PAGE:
Pas missteps a double-edged sword for PN?

PAS’ status as a useful component of Perikatan Nasional (PN) has come under question following a series of faux pas and blunders from the party, which some believe may harm the coalition’s chances of emerging triumphant in the 15th General Election (GE15).

(NST) – Analysts believe that while Pas may succeed in appealing to a segment of Malay voters, its missteps on the campaign trail may end up being a double-edged sword for the coalition.

Over the past week, the Islamic party has come under heavy fire for a slew of controversies. These included Pas Sik Youth chief Mohd Shahiful Nasir saying during a ceramah that those who voted for Barisan Nasional (BN) and Pakatan Harapan (PH) would “go to hell”.

Actor Zul Huzaimy, who has been actively campaigning for Pas, was also caught on camera as saying he wanted to “slaughter kafir harbi (enemies of Islam).”

Dr Azmi Hassan, a senior fellow at the Nusantara Academy for Strategic Research, said these incidents may end up backfiring on PN, leaving a negative impact on the coalition.

“When I heard that particular statement, I thought it was a clip from 10 or 20 years ago, but surprisingly, it was a clip from the current campaign period.

“The statement will not go down well with (moderate) Muslim or Malay voters and will cause a negative perception among the non-Muslims and non-Malay voters.”

However, the mishaps are not limited to the Pas rank-and-file.

On Monday night, Pas secretary-general Datuk Seri Takiyuddin Hassan raised eyebrows when he voiced confidence that PN could form a federal government, especially with BN, after GE15.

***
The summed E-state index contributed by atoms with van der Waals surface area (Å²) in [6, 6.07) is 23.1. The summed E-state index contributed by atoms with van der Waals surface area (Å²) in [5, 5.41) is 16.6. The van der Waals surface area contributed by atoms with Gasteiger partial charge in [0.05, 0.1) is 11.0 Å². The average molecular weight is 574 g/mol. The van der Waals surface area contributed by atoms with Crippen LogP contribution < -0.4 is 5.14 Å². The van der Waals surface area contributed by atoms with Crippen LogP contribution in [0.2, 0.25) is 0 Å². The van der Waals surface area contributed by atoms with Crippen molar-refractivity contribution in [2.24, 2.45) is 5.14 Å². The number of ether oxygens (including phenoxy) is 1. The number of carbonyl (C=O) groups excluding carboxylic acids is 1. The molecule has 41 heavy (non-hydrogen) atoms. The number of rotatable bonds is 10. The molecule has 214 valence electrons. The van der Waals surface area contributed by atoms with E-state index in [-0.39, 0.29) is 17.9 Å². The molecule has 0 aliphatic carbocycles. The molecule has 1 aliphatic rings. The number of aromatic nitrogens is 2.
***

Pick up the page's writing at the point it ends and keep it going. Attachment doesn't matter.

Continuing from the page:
This, however, ran contrary to previous statements by PN chairman Tan Sri Muhyiddin Yassin, who has adopted a “wait-and-see” approach to any future collaboration.

Muhyiddin, soon after Takiyuddin’s statement, responded by saying he had not given anyone the mandate to hold negotiations with BN for the purpose and that the coalition’s aim was to form a government on its own.

Takiyuddin, hours later, backtracked on his statement and said any coalition formed after GE15 would need to be via a consensus obtained by all parties in PN, not Pas alone.

Azmi said the inconsistent messages had not helped PN’s cause.

“There is already a perception that Pas really wants to work with BN, but Parti Pribumi Bersatu Malaysia (Bersatu) is the hindrance.

“This is good for BN. It is better for Pas, especially among the grassroots who want to see Muafakat Nasional (BN-Pas partnership) revived. Still, it is the worst-case scenario for PN.”

Prior to GE15, several Pas leaders, including deputy president, Tuan Ibrahim Tuan Man, had announced their intention to discuss a cooperation with Umno involving 27 parliamentary seats, as well as seats in Selangor, Negri Sembilan and Penang.

BN in October, however, rebuffed the overtures.

However, one analyst believes that the negativity surrounding Pas will not have a significant impact on PN’s chances of winning its primary voter base, the rural Malays.

Professor James Chin said it was not PN’s game plan to secure the non-Bumiputera votes, adding that the coalition was not interested in urban seats.

“PN fielded only a few prominent candidates in urban seats such as Datuk Seri Azmin Ali in Gombak.

“The rest of the urban seats were fielded by Parti Gerakan Rakyat Malaysia candidates, who have hardly been campaigning.

“PN knows that it is the Malay votes that will decide the outcome of GE15.”